The potential political shift developing in America is unfolding not only at the national level but also in state and local politics. If Republicans want to be successful in enacting the authoritarian alt-Right Steve Bannon domestic and international agenda, then the Trump White House and the spineless Republican congressional leadership should try to enact it as quickly as possible. They should ram through as many extreme conservative judges as fast as they can, and intimidate the media into silence because their days of unitary one-party rule may soon be coming to an end.

A confluence of events and circumstances is likely cresting in the 2018-midterm elections that well may rearrange American politics for the next generation. If history and empirical models are any guide, Republican control of Congress after 2018 is in serious jeopardy as is its domination of American politics on the state and local level. And with almost all states electing governors and legislatures in 2018, a Trump-inspired political crash could not come at a worse time for the GOP.

Republicans now control 36 governorships and 68 of the 99 houses of state legislatures. They control both the governorship and legislature of 32 of the 50 American states. In 2018, 45 states will elect governors and 41 States will elect both houses of their legislatures. Four additional states will select one house of their legislature.

With few exceptions post-census reapportionment is determined within each state by legislatures and governors. The US House of Representatives is currently divided between 241 Republicans and 194 Democrats, a product of gerrymandering that has given the GOP a 47-seat majority despite the fact that Republican House candidates received over one million fewer votes than Democratic House candidates in 2016. This fact underscores the inordinate, unchecked power of the party that controls political redistricting.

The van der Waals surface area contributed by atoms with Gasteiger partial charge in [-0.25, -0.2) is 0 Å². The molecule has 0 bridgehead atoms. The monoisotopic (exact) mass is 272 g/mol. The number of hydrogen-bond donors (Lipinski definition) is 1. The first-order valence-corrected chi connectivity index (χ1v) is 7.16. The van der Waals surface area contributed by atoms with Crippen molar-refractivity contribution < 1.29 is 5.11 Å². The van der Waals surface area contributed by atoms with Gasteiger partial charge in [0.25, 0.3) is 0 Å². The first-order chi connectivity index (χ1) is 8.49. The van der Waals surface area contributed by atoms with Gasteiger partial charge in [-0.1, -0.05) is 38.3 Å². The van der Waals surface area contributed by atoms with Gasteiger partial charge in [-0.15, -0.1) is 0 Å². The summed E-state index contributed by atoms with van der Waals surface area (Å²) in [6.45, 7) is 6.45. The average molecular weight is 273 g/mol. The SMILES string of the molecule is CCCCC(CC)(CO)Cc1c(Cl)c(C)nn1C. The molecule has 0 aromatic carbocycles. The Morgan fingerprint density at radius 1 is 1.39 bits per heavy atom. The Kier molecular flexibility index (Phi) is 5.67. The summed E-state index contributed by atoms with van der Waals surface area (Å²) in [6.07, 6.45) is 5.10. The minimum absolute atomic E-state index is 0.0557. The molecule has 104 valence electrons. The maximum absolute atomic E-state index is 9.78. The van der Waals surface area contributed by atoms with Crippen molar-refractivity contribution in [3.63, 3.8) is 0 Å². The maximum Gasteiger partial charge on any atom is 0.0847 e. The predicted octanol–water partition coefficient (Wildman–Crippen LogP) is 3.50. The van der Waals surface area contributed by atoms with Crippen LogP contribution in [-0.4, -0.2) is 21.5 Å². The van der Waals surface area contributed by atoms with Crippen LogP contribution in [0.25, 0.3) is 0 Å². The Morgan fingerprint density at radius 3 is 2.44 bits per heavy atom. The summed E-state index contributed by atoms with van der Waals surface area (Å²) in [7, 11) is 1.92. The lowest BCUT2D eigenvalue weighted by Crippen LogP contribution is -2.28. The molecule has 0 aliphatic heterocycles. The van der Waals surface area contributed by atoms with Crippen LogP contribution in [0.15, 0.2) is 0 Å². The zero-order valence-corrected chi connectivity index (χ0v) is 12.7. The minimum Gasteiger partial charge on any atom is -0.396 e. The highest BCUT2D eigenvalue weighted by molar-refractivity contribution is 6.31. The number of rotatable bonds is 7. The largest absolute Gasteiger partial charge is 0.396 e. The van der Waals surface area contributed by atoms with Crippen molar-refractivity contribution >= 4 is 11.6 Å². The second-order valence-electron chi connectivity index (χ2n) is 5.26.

Republican control of Congress is primarily a result of their domination of the redistricting process in six states: Florida, Michigan, Ohio, Pennsylvania, Wisconsin and North Carolina. Despite the fact that these states are generally considered politically competitive, Republicans control 66 of their congressional seats to the Democrats’ 30. If Democrats do well on the state level in 2018, especially in these six states, the post-2020 census re-apportionment will result in a far different map.

Putting all these factors together suggest a looming game-change in American politics. Obviously, it’s too early to see if Trump’s disapproval ratings will continue to remain low or even drop further. But even if Trump rebounds (which given the fresh dramas and almost daily created altercations looks unlikely), the historical trends for the non-presidential party to gain dramatically in midterm elections, and the electrifying mobilization of the Democratic base in reaction to Trump, points to a dramatic Democratic electoral opportunity in 2018, setting the stage for a Democratic controlled redistricting process after 2020.

New and bold Democratic leadership concentrating on policies, recruitment and technology on the local and state levels could embrace and amplify the historical opportunity for the party. With the country in increasing political and emotional panic, Trump will undoubtedly continue do his part in turning off America. It is not yet clear whether the Democratic Party can summon the energy and innovation to turn American on. But the ball is now in the Democrats’ court.